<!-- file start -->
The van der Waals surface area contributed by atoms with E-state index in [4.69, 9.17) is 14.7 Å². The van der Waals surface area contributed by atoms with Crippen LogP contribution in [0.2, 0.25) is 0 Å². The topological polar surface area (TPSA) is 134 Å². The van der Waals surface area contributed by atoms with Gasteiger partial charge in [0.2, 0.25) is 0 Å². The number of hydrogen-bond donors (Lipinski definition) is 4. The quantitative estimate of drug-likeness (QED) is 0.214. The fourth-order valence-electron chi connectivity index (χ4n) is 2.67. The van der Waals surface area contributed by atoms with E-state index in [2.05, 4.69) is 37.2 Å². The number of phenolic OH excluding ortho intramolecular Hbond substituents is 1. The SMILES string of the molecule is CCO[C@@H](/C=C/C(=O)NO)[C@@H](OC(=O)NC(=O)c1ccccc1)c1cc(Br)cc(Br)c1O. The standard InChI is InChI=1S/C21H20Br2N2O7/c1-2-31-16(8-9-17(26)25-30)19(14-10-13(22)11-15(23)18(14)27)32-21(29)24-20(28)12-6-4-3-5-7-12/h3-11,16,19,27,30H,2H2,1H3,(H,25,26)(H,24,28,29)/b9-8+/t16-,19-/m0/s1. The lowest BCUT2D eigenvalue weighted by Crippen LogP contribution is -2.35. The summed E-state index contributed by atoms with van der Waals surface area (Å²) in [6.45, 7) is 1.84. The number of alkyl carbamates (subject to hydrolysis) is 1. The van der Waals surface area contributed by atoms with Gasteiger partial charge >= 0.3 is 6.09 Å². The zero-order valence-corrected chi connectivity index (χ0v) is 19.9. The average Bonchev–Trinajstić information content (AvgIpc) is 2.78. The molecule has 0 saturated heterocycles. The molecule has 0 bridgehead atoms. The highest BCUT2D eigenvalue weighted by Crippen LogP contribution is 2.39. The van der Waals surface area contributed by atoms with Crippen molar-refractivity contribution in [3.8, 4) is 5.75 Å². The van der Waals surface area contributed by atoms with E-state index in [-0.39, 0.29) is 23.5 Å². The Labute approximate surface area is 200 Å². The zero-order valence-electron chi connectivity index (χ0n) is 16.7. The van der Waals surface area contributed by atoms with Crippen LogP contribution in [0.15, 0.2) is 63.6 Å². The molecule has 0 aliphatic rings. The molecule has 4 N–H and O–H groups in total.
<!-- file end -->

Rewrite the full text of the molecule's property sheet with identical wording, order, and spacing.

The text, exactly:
The van der Waals surface area contributed by atoms with E-state index in [4.69, 9.17) is 14.7 Å². The van der Waals surface area contributed by atoms with Crippen LogP contribution in [0.2, 0.25) is 0 Å². The topological polar surface area (TPSA) is 134 Å². The van der Waals surface area contributed by atoms with Gasteiger partial charge in [0.2, 0.25) is 0 Å². The number of hydrogen-bond donors (Lipinski definition) is 4. The quantitative estimate of drug-likeness (QED) is 0.214. The fourth-order valence-electron chi connectivity index (χ4n) is 2.67. The van der Waals surface area contributed by atoms with E-state index in [2.05, 4.69) is 37.2 Å². The number of phenolic OH excluding ortho intramolecular Hbond substituents is 1. The SMILES string of the molecule is CCO[C@@H](/C=C/C(=O)NO)[C@@H](OC(=O)NC(=O)c1ccccc1)c1cc(Br)cc(Br)c1O. The standard InChI is InChI=1S/C21H20Br2N2O7/c1-2-31-16(8-9-17(26)25-30)19(14-10-13(22)11-15(23)18(14)27)32-21(29)24-20(28)12-6-4-3-5-7-12/h3-11,16,19,27,30H,2H2,1H3,(H,25,26)(H,24,28,29)/b9-8+/t16-,19-/m0/s1. The lowest BCUT2D eigenvalue weighted by Crippen LogP contribution is -2.35. The summed E-state index contributed by atoms with van der Waals surface area (Å²) in [6.45, 7) is 1.84. The number of alkyl carbamates (subject to hydrolysis) is 1. The van der Waals surface area contributed by atoms with Gasteiger partial charge >= 0.3 is 6.09 Å². The zero-order valence-corrected chi connectivity index (χ0v) is 19.9. The average Bonchev–Trinajstić information content (AvgIpc) is 2.78. The molecule has 0 saturated heterocycles. The molecule has 0 bridgehead atoms. The highest BCUT2D eigenvalue weighted by Crippen LogP contribution is 2.39. The van der Waals surface area contributed by atoms with Crippen molar-refractivity contribution in [3.8, 4) is 5.75 Å². The van der Waals surface area contributed by atoms with E-state index in [-0.39, 0.29) is 23.5 Å². The Labute approximate surface area is 200 Å². The zero-order valence-electron chi connectivity index (χ0n) is 16.7. The van der Waals surface area contributed by atoms with Crippen LogP contribution in [0.15, 0.2) is 63.6 Å². The molecule has 0 aliphatic rings. The molecule has 4 N–H and O–H groups in total.